Page last updated at 13:12 GMT, Wednesday, 18 November 2009

Speaker Bercow ditches stockings

Michael Martin and John Bercow
Loosening up: Mr Bercow (r) has replaced stockings with trousers

Commons Speaker John Bercow has ditched the stockings worn by his predecessors for the State Opening of Parliament.

Mr Bercow instead wore an outfit he has described as a "fusion of tradition and modernity", which includes trousers and an ordinary neck tie.

He was taking part in his first state opening since replacing Michael Martin, who quit as Speaker in June over his handling of the MPs' expenses scandal.

Mr Bercow said his change of attire was not meant to be "disrespectful".

His predecessors, including Mr Martin, who recently became Lord Martin of Springburn, have opted for a white ruff - a form of frilly neckwear - and stockings for Parliament's biggest annual occasion.

Mr Bercow, formerly a Conservative MP, revealed his revised outfit during the procession from his office to the Commons chamber.

'Best foot forward'

He continued to wear the traditional black and gold robe of state, over a morning suit.

Ahead of the event, the Speaker told the BBC he was "anxious", adding that he wanted to "put my best foot forward" for the ceremony.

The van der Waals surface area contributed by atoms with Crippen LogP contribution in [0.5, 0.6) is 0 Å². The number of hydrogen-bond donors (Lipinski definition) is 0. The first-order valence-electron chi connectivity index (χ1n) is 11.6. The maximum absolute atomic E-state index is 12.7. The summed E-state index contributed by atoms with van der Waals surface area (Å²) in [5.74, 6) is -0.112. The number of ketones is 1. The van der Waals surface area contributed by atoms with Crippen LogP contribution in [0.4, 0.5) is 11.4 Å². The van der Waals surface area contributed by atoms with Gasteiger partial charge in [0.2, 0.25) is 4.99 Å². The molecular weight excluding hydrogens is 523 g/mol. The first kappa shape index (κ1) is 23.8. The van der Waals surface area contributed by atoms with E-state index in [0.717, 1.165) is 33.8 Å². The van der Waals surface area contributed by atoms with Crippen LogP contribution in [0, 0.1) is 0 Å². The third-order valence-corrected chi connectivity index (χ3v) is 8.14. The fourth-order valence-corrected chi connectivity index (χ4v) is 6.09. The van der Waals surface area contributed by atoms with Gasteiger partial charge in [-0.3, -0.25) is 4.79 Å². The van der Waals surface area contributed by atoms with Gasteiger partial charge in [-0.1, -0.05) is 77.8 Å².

The Queen was less likely to feel butterflies, as it was her 58th state opening.

People will say that it is a good thing that we should respect the past but not live in the past
John Bercow, Speaker

Mr Bercow said: "I do intend to wear a black and gold gown because I think the state robe is important and I think it says something significant about the relationship between Parliament and the monarch, and the role of the Speaker on such an occasion.

"But I am intending to wear a morning coat and to have the state gown on top and I shall very probably wear a House of Commons tie."

Asked about the lack of stockings, he said: "It's certainly not disrespectful. There's inevitably going to be criticism.

"But, equally, people will say that it is a good thing that we should respect the past but not live in the past.

"When you talk about dispensing with court dress, a morning coat is a modern form of court dress. So I am preserving some element of tradition, which I think is valid and justified, but updating the attire somewhat as well.

"And I think, therefore, there is a fusion of tradition and modernity."

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